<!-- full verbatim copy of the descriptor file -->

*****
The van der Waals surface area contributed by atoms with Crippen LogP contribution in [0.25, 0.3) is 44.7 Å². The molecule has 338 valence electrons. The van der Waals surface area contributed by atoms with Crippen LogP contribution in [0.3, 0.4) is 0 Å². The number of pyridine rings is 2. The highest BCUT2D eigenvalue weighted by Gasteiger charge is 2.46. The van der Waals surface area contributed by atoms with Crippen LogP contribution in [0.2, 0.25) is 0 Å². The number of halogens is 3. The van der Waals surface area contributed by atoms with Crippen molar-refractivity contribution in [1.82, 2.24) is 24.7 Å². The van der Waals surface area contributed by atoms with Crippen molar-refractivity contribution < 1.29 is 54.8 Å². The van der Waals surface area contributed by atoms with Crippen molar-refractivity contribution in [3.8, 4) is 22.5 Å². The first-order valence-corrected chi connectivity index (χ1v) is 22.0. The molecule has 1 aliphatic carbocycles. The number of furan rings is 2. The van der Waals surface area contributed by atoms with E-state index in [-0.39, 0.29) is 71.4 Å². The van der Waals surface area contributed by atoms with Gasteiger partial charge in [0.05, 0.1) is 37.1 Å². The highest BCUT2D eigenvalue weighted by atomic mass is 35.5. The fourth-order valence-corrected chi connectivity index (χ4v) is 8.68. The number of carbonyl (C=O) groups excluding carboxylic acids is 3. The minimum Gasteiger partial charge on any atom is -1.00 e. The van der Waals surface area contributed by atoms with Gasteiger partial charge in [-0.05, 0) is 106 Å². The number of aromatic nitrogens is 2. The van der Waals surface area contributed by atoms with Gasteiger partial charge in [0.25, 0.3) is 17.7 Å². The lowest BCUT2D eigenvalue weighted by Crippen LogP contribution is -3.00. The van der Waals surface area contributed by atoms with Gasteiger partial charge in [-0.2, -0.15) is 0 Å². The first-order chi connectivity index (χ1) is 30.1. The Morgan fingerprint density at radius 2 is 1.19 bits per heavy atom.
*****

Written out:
The van der Waals surface area contributed by atoms with Crippen LogP contribution in [0.25, 0.3) is 44.7 Å². The molecule has 338 valence electrons. The van der Waals surface area contributed by atoms with Crippen LogP contribution in [0.3, 0.4) is 0 Å². The number of pyridine rings is 2. The highest BCUT2D eigenvalue weighted by Gasteiger charge is 2.46. The van der Waals surface area contributed by atoms with Crippen LogP contribution in [0.2, 0.25) is 0 Å². The number of halogens is 3. The van der Waals surface area contributed by atoms with Crippen molar-refractivity contribution in [1.82, 2.24) is 24.7 Å². The van der Waals surface area contributed by atoms with Crippen molar-refractivity contribution < 1.29 is 54.8 Å². The van der Waals surface area contributed by atoms with Crippen molar-refractivity contribution in [3.8, 4) is 22.5 Å². The first-order valence-corrected chi connectivity index (χ1v) is 22.0. The molecule has 1 aliphatic carbocycles. The number of furan rings is 2. The van der Waals surface area contributed by atoms with E-state index in [-0.39, 0.29) is 71.4 Å². The van der Waals surface area contributed by atoms with Gasteiger partial charge in [0.05, 0.1) is 37.1 Å². The highest BCUT2D eigenvalue weighted by atomic mass is 35.5. The fourth-order valence-corrected chi connectivity index (χ4v) is 8.68. The number of carbonyl (C=O) groups excluding carboxylic acids is 3. The minimum Gasteiger partial charge on any atom is -1.00 e. The van der Waals surface area contributed by atoms with Gasteiger partial charge in [-0.05, 0) is 106 Å². The number of aromatic nitrogens is 2. The van der Waals surface area contributed by atoms with Gasteiger partial charge in [0.25, 0.3) is 17.7 Å². The lowest BCUT2D eigenvalue weighted by Crippen LogP contribution is -3.00. The van der Waals surface area contributed by atoms with Gasteiger partial charge in [-0.2, -0.15) is 0 Å². The first-order chi connectivity index (χ1) is 30.1. The Morgan fingerprint density at radius 2 is 1.19 bits per heavy atom.